No, Skin Perfusion Pressure Cannot Replace Transcutaneous Oximetry in the Hyperbaric Service

“It’s faster” - “It’s easier” - “It’s cheaper”

Skin perfusion pressure
Transcutaneous oximetry

Each of these statements, by vendors and the poorly informed alike, has been used to argue that skin perfusion pressure (SPP) testing eliminates any need for transcutaneous oximetry screening within the practice of hyperbaric medicine. They may indeed be considered correct if one limits any comparison to the actual data collection process. However, they in no way translate into any meaningful clinical value comparison during assessment of lower extremity wound healing deficiencies.

SPP assessment was introduced in the late 1960’s. It was initially an invasive technique involving radioisotope clearance and considered the “gold standard” at the time for predicting amputation site healing. Within two decades it had evolved to its current non-invasive form, using laser Doppler technology. SPP is defined as the minimum external pressure exerted by an inflated cuff above which skin blood flow ceases. Critically, SPP as a pressure test offers no information relating to a key hyperbaric work-up question; namely, the state of tissue/peri-lesion oxygenation, something transcutaneous oximetry uniquely does. And critical because when hyperbaric oxygen (HBO) therapy is under consideration to supplement oxygen delivery, its presumed basis is evidence of a local tissue/wound oxygen shortcoming. Blood pressure and oxygen delivery do not always correlate. This is important to emphasize because it is increasingly appreciated that limb viability is more a function of adequacy of oxygen than blood flow, per se. Local and systemic factors (calcified vessels, a VQ mismatch, pulmonary shunts, etc.) can result in a lowered blood oxygen tension during findings of seemingly normal blood pressure.

To adequately assess candidacy for HBO therapy one must go beyond identification of sub-optimal oxygenation. For a patient to be expected to benefit from a hyperbaric treatment course they must possess the physiologic capacity to respond locally (wound site) to centrally delivered/breathed oxygen. This necessitates determination of the health and perfusion status of the lungs, central and peripheral arterial vasculature. A normobaric 100% oxygen challenge identifies such capacity, or lack thereof, with further arterial workout indicated if the latter. SPP is incapable of assessing any impact of 100% oxygen inhalation.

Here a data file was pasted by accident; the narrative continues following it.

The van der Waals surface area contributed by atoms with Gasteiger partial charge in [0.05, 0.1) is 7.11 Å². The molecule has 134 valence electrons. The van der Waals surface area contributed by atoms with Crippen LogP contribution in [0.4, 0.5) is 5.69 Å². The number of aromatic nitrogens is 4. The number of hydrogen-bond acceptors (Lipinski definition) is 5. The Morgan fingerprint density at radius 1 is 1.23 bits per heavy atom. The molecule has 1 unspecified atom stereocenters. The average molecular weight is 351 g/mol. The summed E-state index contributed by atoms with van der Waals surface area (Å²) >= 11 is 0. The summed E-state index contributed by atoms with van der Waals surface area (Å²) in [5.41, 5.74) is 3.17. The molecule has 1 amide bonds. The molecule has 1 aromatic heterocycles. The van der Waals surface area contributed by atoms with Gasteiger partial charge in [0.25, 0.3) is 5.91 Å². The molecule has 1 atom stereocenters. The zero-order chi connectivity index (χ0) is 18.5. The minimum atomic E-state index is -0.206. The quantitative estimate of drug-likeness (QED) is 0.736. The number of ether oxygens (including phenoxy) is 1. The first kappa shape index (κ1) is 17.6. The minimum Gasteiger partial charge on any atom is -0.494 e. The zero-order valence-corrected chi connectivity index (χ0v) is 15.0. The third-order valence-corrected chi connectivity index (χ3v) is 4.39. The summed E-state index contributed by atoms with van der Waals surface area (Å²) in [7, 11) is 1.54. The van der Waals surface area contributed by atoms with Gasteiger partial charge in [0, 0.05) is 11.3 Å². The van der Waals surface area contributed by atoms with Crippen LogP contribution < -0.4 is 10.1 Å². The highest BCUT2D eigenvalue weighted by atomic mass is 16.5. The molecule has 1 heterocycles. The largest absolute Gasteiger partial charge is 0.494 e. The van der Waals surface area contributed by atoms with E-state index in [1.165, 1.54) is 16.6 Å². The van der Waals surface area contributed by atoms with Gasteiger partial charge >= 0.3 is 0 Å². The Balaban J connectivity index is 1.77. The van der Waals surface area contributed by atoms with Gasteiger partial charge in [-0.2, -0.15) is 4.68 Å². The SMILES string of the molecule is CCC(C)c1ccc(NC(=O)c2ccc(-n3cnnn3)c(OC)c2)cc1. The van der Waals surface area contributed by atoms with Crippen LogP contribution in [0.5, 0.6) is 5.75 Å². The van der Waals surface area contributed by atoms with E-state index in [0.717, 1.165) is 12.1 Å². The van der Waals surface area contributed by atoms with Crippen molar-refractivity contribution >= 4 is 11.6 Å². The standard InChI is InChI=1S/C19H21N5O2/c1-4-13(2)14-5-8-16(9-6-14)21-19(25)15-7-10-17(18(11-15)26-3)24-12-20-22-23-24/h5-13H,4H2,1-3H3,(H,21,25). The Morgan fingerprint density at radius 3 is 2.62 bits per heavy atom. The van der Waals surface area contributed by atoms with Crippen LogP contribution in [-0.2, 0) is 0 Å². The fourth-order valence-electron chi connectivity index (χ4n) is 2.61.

There is hyperbaric data to indicate an anticipated healing likelihood when in-chamber peri-wound oxygen values exceed a certain threshold. This again is uniquely assessed by transcutaneous oximetry while patients are under pressure, to ensure the chamber is sufficiently pressurized. Not so SPP.

One authoritative clinical practice guideline requires a repeat transcutaneous oxygen study after 15 hyperbaric treatments to determine if patients are responding, via evidence of improved peri-wound oxygenation. This serves to avoid medically unnecessary and expensive treatments in non-responders. Any such change would be unlikely reflected on repeat SPP.

The final aspect of this screening algorithm is determination of the point of maximum hyperbaric benefit. An evidence-based, cost-effective, and responsible dosing approach is to treat only until a critical mass of angiogenesis has been induced. At this point, normal oxidative function is likely to have been restored and wound healing expected to continue spontaneously, supported by standard wound care. This contrasts with continued medically unnecessary and expensive HBO therapy until complete wound closure. Transcutaneous oximetry rather than SDPP betters guide stopping point decisions as it identifies when peri-wound oxygen levels have essentially normalized.

If hyperbaric wound referrals are to be screened and case-managed in a clinically appropriate and cost-effective manner, there needs to be:

  1. Evidence of local hypoxia

  2. Demonstration of its reversibility, per normobaric 100% oxygen inhalation

  3. Confirmation of an early healing response

  4. Identification of an anticipated therapeutic endpoint

The only technology able to address each of these steps is transcutaneous oximetry. It is by no means faster than SPP, nor is it easier to undertake or cheaper to acquire. But it does answer requisite questions that guide the appropriate use of HBO therapy in the healing deficient patient. This same value argument can be made regarding Doppler ultrasound, another non-invasive screening tool, this time limited to surrogate measurement of blood flow per circulating red blood cells.

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